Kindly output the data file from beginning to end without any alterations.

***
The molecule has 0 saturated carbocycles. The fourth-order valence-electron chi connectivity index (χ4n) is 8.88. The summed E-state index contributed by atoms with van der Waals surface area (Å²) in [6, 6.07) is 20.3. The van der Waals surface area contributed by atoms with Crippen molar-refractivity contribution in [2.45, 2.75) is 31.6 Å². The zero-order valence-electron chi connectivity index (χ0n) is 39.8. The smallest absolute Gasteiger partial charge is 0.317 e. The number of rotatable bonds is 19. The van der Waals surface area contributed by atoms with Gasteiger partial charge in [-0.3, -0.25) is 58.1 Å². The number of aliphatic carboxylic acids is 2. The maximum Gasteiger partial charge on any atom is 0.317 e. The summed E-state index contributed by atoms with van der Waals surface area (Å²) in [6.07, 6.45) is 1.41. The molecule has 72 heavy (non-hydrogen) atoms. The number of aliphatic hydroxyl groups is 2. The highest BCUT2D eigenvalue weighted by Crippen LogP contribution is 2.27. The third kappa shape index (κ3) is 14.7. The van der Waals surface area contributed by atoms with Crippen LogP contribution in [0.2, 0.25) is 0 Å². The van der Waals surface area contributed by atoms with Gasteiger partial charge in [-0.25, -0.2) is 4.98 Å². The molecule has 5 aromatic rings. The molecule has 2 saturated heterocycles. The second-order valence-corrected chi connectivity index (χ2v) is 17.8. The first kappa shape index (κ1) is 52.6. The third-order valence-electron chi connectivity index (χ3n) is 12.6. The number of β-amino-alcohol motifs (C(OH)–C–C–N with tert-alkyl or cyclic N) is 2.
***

The molecule has 0 saturated carbocycles. The fourth-order valence-electron chi connectivity index (χ4n) is 8.88. The summed E-state index contributed by atoms with van der Waals surface area (Å²) in [6, 6.07) is 20.3. The van der Waals surface area contributed by atoms with Crippen molar-refractivity contribution in [2.45, 2.75) is 31.6 Å². The zero-order valence-electron chi connectivity index (χ0n) is 39.8. The smallest absolute Gasteiger partial charge is 0.317 e. The number of rotatable bonds is 19. The van der Waals surface area contributed by atoms with Gasteiger partial charge in [-0.3, -0.25) is 58.1 Å². The number of aliphatic carboxylic acids is 2. The maximum Gasteiger partial charge on any atom is 0.317 e. The summed E-state index contributed by atoms with van der Waals surface area (Å²) in [6.07, 6.45) is 1.41. The molecule has 72 heavy (non-hydrogen) atoms. The number of aliphatic hydroxyl groups is 2. The highest BCUT2D eigenvalue weighted by Crippen LogP contribution is 2.27. The third kappa shape index (κ3) is 14.7. The van der Waals surface area contributed by atoms with Crippen LogP contribution in [0.2, 0.25) is 0 Å². The van der Waals surface area contributed by atoms with Gasteiger partial charge in [-0.25, -0.2) is 4.98 Å². The molecule has 5 aromatic rings. The molecule has 2 saturated heterocycles. The second-order valence-corrected chi connectivity index (χ2v) is 17.8. The first kappa shape index (κ1) is 52.6. The third-order valence-electron chi connectivity index (χ3n) is 12.6. The number of β-amino-alcohol motifs (C(OH)–C–C–N with tert-alkyl or cyclic N) is 2.